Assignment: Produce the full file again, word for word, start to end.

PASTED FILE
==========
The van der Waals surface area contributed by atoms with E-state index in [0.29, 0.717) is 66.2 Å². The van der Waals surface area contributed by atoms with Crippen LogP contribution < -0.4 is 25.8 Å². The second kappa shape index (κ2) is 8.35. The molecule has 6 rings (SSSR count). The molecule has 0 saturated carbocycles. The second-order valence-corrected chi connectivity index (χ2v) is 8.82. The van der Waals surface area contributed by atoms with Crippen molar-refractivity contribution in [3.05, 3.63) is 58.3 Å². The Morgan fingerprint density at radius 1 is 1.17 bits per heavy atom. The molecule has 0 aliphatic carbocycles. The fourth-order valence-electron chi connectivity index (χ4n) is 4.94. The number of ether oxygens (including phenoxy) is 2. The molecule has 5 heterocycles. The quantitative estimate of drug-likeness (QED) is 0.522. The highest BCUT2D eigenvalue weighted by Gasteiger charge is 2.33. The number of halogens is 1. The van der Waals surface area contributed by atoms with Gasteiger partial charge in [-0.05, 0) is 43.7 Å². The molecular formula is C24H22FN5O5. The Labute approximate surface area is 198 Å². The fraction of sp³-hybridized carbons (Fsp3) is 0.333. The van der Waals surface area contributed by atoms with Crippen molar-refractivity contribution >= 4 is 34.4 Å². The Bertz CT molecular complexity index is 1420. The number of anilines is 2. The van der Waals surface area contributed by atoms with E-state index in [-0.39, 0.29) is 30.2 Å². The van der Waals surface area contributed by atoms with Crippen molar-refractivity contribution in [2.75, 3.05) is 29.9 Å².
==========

The van der Waals surface area contributed by atoms with E-state index in [0.29, 0.717) is 66.2 Å². The van der Waals surface area contributed by atoms with Crippen LogP contribution < -0.4 is 25.8 Å². The second kappa shape index (κ2) is 8.35. The molecule has 6 rings (SSSR count). The molecule has 0 saturated carbocycles. The second-order valence-corrected chi connectivity index (χ2v) is 8.82. The van der Waals surface area contributed by atoms with Crippen molar-refractivity contribution in [3.05, 3.63) is 58.3 Å². The Morgan fingerprint density at radius 1 is 1.17 bits per heavy atom. The molecule has 0 aliphatic carbocycles. The fourth-order valence-electron chi connectivity index (χ4n) is 4.94. The number of ether oxygens (including phenoxy) is 2. The molecule has 5 heterocycles. The quantitative estimate of drug-likeness (QED) is 0.522. The highest BCUT2D eigenvalue weighted by Gasteiger charge is 2.33. The number of halogens is 1. The van der Waals surface area contributed by atoms with Gasteiger partial charge in [-0.05, 0) is 43.7 Å². The molecular formula is C24H22FN5O5. The Labute approximate surface area is 198 Å². The fraction of sp³-hybridized carbons (Fsp3) is 0.333. The van der Waals surface area contributed by atoms with Crippen molar-refractivity contribution >= 4 is 34.4 Å². The Bertz CT molecular complexity index is 1420. The number of anilines is 2. The van der Waals surface area contributed by atoms with E-state index in [-0.39, 0.29) is 30.2 Å². The van der Waals surface area contributed by atoms with Crippen molar-refractivity contribution in [2.75, 3.05) is 29.9 Å².